Egypt nationalised the canal in 1956, prompting shareholders Britain and France to invade along with Israel. The crisis ended after Egypt sank 40 ships and the United States, Soviet Union and United Nations intervened forcing the invaders to withdraw.
Egyptians flocked to banks this month to buy $8.5 billion worth of Suez Canal investment certificates, which the government held up as a public vote of confidence in the economy.
Some foreign investors are not as enthusiastic as Egyptians, who have been longing for an economic recovery and political stability.
“We do not have a lot of details. There are still some question marks because it is a big project,” said Remy Marcel, co-fund manager for the Middle East and North Africa at asset management company Amundi.
“It is too early to really figure out what would be the consequences of this project. On paper it looks very positive; it would help to create some jobs and increase revenues.”
Sisi seems to have space for further manoeuvre. So far, cuts to fuel subsidies have not triggered unrest as was feared, even though they have driven up prices across the board.
But the breathing room may not last if the president remains committed to fiscal discipline as promised. That would require him to make further bold moves such as pushing ahead with more subsidy cuts and introducing the VAT.
“There are no quick fixes, including the removal of subsidies, which most foreign investors wrongly seem to believe can be achieved without social unrest,” said Daniel Broby, chief executive of Gemfonds, a UK-based investment boutique.
Egypt’s currency, another critical factor for foreign investors, has been stable in the official market since June, but the persistence of the black market and constraints on dollar outflows are keeping investors cautious.
Expectations of a significant currency depreciation following parliamentary elections slated for the end of the year have delayed some investors’ return to the market and also caused the hoarding of dollars, keeping the black market alive.
Egypt's main index .EGX30 has gained 18.6 percent since Sisi's election and now stands well above its level before the 2011 uprising. That signifies a vote of confidence by domestic investors, but official data does not show a substantial increase in foreign investors returning to the bourse.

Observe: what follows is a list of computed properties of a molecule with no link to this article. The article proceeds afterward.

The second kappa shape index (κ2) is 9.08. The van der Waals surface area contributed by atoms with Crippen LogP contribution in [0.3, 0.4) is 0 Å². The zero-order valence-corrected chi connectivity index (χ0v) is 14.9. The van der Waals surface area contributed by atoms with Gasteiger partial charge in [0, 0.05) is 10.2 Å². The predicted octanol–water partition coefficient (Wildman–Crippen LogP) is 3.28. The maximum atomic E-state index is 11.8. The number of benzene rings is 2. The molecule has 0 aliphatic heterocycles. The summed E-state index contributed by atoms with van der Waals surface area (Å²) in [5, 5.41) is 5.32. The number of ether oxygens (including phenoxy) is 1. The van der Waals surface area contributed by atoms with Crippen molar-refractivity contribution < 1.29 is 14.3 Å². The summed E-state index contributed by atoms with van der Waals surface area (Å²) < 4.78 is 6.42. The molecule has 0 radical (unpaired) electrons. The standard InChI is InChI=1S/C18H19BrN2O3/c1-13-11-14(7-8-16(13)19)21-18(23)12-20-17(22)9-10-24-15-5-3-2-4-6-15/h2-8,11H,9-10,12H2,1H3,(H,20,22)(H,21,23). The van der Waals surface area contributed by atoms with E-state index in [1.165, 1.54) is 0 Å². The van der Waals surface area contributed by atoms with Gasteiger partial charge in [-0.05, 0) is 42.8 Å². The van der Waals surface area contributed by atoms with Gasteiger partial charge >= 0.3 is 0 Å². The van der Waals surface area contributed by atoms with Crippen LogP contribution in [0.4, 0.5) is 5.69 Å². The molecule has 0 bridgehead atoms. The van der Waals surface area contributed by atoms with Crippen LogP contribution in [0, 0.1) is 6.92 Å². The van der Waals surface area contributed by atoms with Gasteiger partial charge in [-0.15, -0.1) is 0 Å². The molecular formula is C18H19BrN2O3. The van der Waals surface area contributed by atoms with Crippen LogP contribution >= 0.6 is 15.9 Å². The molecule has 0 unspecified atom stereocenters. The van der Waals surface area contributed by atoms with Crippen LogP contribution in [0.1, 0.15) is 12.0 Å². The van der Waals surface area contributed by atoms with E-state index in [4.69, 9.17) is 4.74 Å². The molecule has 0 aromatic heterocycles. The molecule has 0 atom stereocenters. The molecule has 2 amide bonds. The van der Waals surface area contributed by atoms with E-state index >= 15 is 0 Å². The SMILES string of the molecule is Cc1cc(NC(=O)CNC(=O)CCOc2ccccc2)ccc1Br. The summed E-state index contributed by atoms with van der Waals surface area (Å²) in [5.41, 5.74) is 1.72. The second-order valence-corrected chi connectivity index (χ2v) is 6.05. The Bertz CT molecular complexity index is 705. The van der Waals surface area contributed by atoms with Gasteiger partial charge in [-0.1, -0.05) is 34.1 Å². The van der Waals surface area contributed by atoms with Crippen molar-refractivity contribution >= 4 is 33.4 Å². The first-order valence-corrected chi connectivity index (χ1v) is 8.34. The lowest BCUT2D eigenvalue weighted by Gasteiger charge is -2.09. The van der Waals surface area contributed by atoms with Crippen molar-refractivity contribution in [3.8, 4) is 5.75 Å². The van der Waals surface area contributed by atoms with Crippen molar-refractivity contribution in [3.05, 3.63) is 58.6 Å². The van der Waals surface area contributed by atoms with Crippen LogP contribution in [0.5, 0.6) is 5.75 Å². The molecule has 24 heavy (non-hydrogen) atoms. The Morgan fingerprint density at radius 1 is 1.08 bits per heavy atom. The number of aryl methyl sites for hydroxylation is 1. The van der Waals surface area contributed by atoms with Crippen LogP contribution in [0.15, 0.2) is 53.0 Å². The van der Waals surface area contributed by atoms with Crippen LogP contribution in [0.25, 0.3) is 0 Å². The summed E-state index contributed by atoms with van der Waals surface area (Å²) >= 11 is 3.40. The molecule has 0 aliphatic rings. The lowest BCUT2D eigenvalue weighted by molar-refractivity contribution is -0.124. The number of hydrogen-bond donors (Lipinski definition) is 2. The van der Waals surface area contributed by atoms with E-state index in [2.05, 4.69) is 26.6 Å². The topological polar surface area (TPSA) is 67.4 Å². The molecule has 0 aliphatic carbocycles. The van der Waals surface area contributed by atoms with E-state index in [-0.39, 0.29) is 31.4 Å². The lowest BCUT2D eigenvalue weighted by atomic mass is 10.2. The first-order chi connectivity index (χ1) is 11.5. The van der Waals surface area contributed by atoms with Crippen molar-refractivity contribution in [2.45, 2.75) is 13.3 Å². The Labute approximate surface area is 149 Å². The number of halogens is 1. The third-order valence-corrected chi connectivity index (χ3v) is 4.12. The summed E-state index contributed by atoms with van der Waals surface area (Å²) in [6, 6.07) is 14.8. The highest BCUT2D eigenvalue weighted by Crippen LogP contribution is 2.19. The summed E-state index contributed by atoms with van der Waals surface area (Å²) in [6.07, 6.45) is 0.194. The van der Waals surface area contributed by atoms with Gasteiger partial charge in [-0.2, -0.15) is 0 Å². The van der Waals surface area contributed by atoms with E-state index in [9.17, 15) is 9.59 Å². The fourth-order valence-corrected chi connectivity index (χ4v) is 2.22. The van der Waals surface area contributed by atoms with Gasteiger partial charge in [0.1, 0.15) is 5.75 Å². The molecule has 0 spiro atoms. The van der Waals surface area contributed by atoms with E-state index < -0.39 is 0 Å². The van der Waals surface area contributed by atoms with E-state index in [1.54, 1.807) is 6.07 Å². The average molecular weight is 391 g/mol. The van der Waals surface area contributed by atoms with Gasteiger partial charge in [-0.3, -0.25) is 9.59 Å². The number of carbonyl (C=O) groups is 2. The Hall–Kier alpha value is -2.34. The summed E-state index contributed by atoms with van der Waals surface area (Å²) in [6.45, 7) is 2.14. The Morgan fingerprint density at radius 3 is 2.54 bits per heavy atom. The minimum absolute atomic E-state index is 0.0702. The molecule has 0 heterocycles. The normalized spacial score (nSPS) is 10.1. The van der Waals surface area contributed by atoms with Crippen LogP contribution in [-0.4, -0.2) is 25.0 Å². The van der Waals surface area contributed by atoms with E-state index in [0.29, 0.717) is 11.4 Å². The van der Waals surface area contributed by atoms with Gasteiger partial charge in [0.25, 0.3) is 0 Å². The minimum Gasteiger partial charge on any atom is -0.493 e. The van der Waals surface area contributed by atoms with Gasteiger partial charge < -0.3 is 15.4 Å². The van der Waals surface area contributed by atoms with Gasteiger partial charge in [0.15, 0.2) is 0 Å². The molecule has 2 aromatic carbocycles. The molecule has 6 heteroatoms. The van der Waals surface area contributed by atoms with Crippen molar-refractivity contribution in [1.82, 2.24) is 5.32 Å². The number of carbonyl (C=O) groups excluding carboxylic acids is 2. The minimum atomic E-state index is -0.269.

A Cairo-based fixed-income trader said investors have not yet returned to the government bond market either.
“We haven’t heard of foreigners buying government debt in the past two months or so,” he said.
Egyptian ministers appointed by Sisi to oversee the economy seem far more realistic about prospects than officials who served under Mubarak and often painted a rosy picture.
Finance Minister Hany Kadry Dimian told Reuters this month the government was aiming to boost economic growth to 5-6 percent within three years and halve the budget deficit in seven years, while acknowledging challenges ahead.
“There’s been nothing earth shattering. But it’s the relentless march toward progress and the realisation of this (reform) framework that matters, and that’s exactly what we want to see,” said Carter of Acadian.
Sisi has come under strong criticism from human rights groups since last year when, as army chief, he overthrew Mursi following mass protests and then mounted a ruthless crackdown on Mursi’s Muslim Brotherhood.
Security forces killed hundreds of Brotherhood supporters in the streets and arrested thousands of Islamists. Secular activists have also been jailed for violating a law which places severe restrictions on protests.
But most Egyptians crave stability and Sisi has delivered, stifling political turmoil and promising to defeat the Sinai-based militant group Ansar Bayt al-Maqdis, which has killed hundreds of members of the Egyptian security forces.
Editing by Michael Georgy and Peter Graff